Could this be the Bulbar ALS?

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New member
Mar 8, 2024
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Hey! I’m a male 28, soon to be 29.

9 days ago my speech started to slurre, and it still does. (But it seems I’m the only one noticing it so far). It's hard to articulate many different words at one time but eventually after trying in 10 minutes to say it again I tend to succeed.
It feels like my tounge, cheek and mouth are not coordinating and are not working properly, like it's getting weaker and I have like weird sensation on my tip of the tounge like I have burned myself and I'm going to lisp because of that. I also get tired in the tounge by talking. I start to have a harder time talking more fluent and I’m stuttering on words and slurre on other words etc.

I also have fasiculations on tounge, I can see them but I don’t feel them. I do have fasiculations randomly over the whole body as well, but those I feel. I do have a clean EMG that is 7 days old. But I’m scared of bulbar onset because I also heard a lot of people with bulbar onset have a clean emg and it have not shown anything because it is to early in the progression. And also because since I did the EMG, the speech have been progressing to the worse, that is why I am worrying.

What do you think?

I would also say that it feels in the mouth,cheeck,teeth,tounge (not all the time) like I have been at the dentist and had lidocaine which has started to wear off.
If no one else is noticing speech changes, they are not worth worrying about.

ALS does not present as suddenly as you describe, bulbar or not. I would discuss dry mouth, allergies, and sleep patterns with your PCP. You can also track your sleep with a wearable and see how your stages of sleep compare with others'.

I have some questions about bulbar onset ALS.

1.If you truly had slurred speech (even in the very beggining) because of bulbar onset ALS, would you be able to move your tounge freely from side to side and outside/inside and up and down, around and also whistle? Or is the slurred speech made because of limited muscle movement of the tounge, which means that this would appear obvoius for the neurologist during a clinical eximination? Or could it be so very early in the beginning of the onset so the movement of the tounge is still normal?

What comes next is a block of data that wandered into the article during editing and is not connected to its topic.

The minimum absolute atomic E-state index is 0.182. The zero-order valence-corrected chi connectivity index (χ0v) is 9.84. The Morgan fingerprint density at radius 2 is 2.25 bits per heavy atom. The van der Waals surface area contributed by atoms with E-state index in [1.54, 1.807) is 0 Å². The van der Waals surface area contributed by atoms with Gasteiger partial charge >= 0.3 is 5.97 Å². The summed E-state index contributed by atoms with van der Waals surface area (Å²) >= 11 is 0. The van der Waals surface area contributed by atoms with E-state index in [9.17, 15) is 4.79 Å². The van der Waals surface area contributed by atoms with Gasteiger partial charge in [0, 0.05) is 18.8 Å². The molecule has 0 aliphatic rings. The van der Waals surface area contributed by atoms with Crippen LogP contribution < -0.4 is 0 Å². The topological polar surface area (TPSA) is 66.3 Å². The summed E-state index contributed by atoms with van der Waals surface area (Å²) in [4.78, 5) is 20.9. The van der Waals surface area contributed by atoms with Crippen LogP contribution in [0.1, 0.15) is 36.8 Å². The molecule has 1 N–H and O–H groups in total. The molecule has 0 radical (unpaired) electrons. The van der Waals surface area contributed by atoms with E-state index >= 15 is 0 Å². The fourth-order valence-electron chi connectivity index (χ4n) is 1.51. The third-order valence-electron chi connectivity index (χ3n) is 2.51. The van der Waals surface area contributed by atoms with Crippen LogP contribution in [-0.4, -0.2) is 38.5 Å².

2. Also, is slurring constant with bulbar or in the very beginning does it come and go?

3. What are early other signs of bulbar onset? Like was there tightness/pain/did the tounge feel off/too big or other things you noticed in advance? (just trying to see where my situation fits in)

Thank you for your time! I hope I can get some answers to clear my mind.

Kind regards,
Without getting too deep into the weeds, speech difficulties are really only meaningful (while still not specific to ALS) if they are ongoing, noticed by others without prompting, and represent a clear change that fatigue and anxiety can't explain. Pain and strange feelings really aren't part of ALS onset.

If a neurologist said that you don't have bulbar impairment, I'd believe them. If that hasn't happened, the first step is a PCP visit and then if warranted, a visit to whatever kind of professional is recommended given your exam and any tests.
From yesterday I have started to bite my tounge several times while speaking, and my tounge touches the teeth all the time while I’m speaking, and it’s very painful. So I guess I really do have bulbar Als. I don’t come up with any other explanation, what do you think?
I think you are leaping to unwarranted conclusions fueled by mr google and anxiety. Please go back and talk to your doctor. We can’t keep holding your hand
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